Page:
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Hamilton's faith leaders want re-think of social program cuts

A collection of Hamilton's faith leaders gathered at City Hall Tuesday afternoon to call on government's to reconsider planned cuts to social assistance programs.

A collection of Hamilton's faith leaders gathered at City Hall Tuesday afternoon to call upon both the provincial and municipal government's to reconsider planned cuts to social assistance programs.

"We're here to bring notice to the issue of poverty right before the season of harvest," said Deirdre Pike, one of the organizers, and a senior social planner for the Social Planning and Research Council of Hamilton.

The group, which calls itself Faith Leaders Against Poverty or FLAP, came together as part of a province-wide vigil taken by Ontario's faith communities. Representatives from the Anglican Church, the aboriginal community, as well as the Bahai and Muslim communities, among others, spoke before a small crowd.

Pike mentioned that similar gatherings were taking place in Toronto at Queen's Park and in cities like Windsor and London.

Pike, who brought an acoustic guitar to the event, started and ended the vigil with the singing of We Shall Overcome.

"During this season of thanksgiving we're reflecting on abundance," said organizer and speaker, Anglican priest Bill Mous. "It's an opportunity to reflect upon the work we need to do to fully share what we have," he added.

One of the areas we might reflect upon: social assistance rates, said Mous.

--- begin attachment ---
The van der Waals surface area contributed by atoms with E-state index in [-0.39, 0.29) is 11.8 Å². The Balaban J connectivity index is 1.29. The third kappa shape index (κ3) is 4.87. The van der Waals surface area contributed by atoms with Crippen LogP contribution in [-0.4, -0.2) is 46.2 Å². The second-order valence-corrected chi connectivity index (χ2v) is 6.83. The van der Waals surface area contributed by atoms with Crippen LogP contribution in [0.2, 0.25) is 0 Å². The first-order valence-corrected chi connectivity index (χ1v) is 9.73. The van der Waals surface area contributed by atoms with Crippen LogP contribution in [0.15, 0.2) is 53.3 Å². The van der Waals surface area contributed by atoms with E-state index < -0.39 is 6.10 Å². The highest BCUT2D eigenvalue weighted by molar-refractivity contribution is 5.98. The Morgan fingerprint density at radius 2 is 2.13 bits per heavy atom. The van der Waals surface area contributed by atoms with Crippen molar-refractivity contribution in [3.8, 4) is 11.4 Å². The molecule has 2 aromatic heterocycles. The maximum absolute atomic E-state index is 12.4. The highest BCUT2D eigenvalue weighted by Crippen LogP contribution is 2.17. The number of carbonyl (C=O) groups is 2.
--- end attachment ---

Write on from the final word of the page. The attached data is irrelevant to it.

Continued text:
Calling social assistance rates "woefully inadequate," he's hopeful that an upcoming review of rates will result in the provincial government " adopt[ing] an evidence-based approach to establishing rates."

"Increasing social assistance will greatly improve the dignity of our citizens," said Mous. "Everyone deserves to have enough."

The overall message of the speakers present: both the provincial and municipal government must consider the personal cost of proposed cuts to social services and lack of investment. But the faith leaders also repeatedly called upon citizens to engage in issues surrounding the health and welfare of its most vulnerable citizens.

"Politicians will be dynamic when the citizenry is dynamic," Pike told the crowd.

Denise Arkell, executive director of the Neighbour 2 Neighbour Centre, said she came to the vigil because she's concerned about how the province's austerity budgeting is going to affect the food bank and community centre's services.

"As a social service provider, we're going to increase our numbers drastically," said Arkell. "The faces of poverty are getting more severe. What we're challenged by as agencies is what are we going to do?"

Steve Leighfield, executive director of St. Matthew's House, said he, too, is concerned about the "trickle down effect" of cuts to social services. He said that the services he's most concerned about are St. Matthews' food bank. "The challenge there," he said would be in dealing "with increased demand" without receiving increased funding or donations.

Tom Cooper, director of the Hamilton Roundtable for Poverty Reduction, was most concerned about cuts to the Community Start-Up and Maintenance Benefit. The benefit, which grants $799 every two years for individuals ($1,500 for families) that need to move from unsafe living situations, or who need to relocate for health reasons, is being cut or left to municipal discretion.

"Cuts will affect the ability of women and children to leave abusive living situations," said Cooper. He mentioned that this cut comes at a time when the Vital Signs Report indicates an alarming increase in the rates of domestic abuse in Hamilton. He also believes it will lead to an increase in homelessness.